The signs and symptoms of psychosis

What is it like to experience psychosis?

Doctors use the word psychosis to describe times when you experience reality markedly differently to most other people and you are out of touch with reality.

No two people experience psychosis in exactly the same way. The nature of your experience, its intensity and how much it distresses you and the people around you can vary a great deal.

The most common ways that people experience psychosis are:

  • Hearing voices that others do not; we call this auditory hallucinations.
  • Smelling, seeing, tasting or feeling things that others do not – this may be called hallucinating. Hallucinations can occur in all five senses.
  • Holding strong beliefs that are not shared by the people around you, for example that your neighbours are trying to harm you, that a chip is controlling your thoughts, or that you are the prime minister – these may be called delusions and paranoid ideas.
  • Finding it hard to think and concentrate, perhaps because your psychotic experiences are overwhelming or distracting.
  • Being inexpressive and withdrawn; not having the motivation to do things like cook or wash.
  • Extreme moods.

You may have all of these, or one. You may feel them just once for a brief time, or they may be part of the way you are.

If you are experiencing psychosis, you may be unaware of it and may believe that what you are feeling is real. The people around you may try to tell you that they are worried and it may be hard for you to believe them. This is called losing insight.

Do I need help?

Not everyone is distressed by these experiences: you may welcome hearing a familiar or supportive voice, or seeing a much-loved face, for example. Many people hear voices at some point in their lives and it is not always a sign of being ill.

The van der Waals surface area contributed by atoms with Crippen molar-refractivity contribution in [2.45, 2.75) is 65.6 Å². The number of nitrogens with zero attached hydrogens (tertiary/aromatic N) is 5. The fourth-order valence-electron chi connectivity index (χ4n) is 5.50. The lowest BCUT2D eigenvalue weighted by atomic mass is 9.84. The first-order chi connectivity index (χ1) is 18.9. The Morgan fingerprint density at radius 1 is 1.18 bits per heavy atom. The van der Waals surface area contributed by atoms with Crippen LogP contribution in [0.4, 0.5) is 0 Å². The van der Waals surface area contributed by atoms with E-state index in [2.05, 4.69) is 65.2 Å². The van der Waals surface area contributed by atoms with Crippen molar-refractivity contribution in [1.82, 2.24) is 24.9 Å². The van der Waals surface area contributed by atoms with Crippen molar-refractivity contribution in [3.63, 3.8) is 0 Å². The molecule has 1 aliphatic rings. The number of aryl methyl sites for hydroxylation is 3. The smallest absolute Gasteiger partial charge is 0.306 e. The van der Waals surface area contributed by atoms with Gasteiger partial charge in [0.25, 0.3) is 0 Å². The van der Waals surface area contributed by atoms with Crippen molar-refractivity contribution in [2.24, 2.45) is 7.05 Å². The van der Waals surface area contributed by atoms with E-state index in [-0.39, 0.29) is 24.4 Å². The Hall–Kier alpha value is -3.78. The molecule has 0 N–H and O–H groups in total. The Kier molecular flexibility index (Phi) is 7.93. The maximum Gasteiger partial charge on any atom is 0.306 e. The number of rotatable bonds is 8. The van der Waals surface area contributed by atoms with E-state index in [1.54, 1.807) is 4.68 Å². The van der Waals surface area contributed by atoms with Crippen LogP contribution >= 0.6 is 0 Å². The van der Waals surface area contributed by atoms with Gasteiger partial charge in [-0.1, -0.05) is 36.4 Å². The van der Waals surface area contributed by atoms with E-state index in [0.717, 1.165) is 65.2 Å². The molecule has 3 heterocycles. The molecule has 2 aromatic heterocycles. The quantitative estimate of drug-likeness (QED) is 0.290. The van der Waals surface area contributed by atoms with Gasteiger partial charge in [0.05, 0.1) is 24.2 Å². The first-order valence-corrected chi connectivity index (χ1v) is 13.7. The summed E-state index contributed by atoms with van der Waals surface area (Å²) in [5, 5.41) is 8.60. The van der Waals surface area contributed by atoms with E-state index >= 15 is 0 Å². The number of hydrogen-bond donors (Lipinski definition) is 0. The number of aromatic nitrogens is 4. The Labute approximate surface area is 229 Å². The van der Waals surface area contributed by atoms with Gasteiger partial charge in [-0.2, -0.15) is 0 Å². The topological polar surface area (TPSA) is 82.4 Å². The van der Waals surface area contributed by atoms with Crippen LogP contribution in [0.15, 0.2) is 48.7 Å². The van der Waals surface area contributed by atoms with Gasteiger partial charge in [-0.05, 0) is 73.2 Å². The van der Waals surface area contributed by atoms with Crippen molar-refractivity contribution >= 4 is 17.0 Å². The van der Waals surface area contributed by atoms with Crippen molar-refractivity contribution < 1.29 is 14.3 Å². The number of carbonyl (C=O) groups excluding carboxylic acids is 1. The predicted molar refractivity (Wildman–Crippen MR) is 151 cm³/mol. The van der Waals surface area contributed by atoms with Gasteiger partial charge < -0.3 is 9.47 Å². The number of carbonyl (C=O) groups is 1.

However, if you are distressed and feel you cannot cope, you should seek help from someone you trust or a doctor.

If you know someone who seems to be experiencing psychosis and you are concerned for their well-being and safety, even if they are not, you should also seek help for them.

You should seek help urgently if you hear voices telling you to harm yourself or someone else.

Does psychosis mean I am ill?

Psychosis isn’t an illness in itself – and for some people it is an entirely positive experience – but it may be caused by a condition, disorder, injury or event and may be hard to live with.

For example, people diagnosed with schizophrenia, bipolar disorder and schizoaffective disorder may well experience psychosis. Psychosis may also be caused by alcohol and drugs, brain injury or a personality disorder.

You may experience psychosis in response to a major stressful event such as bereavement or giving birth.

If you are concerned by what you are feeling, do seek help: we can help you to understand and cope with what is happening, and in many cases to make a full recovery.

Find out more

The British Psychological Society: Understanding Psychosis and Schizophrenia

Mind: about psychosis

Rethink: about psychosis

Royal College of Psychiatrists: information for carers

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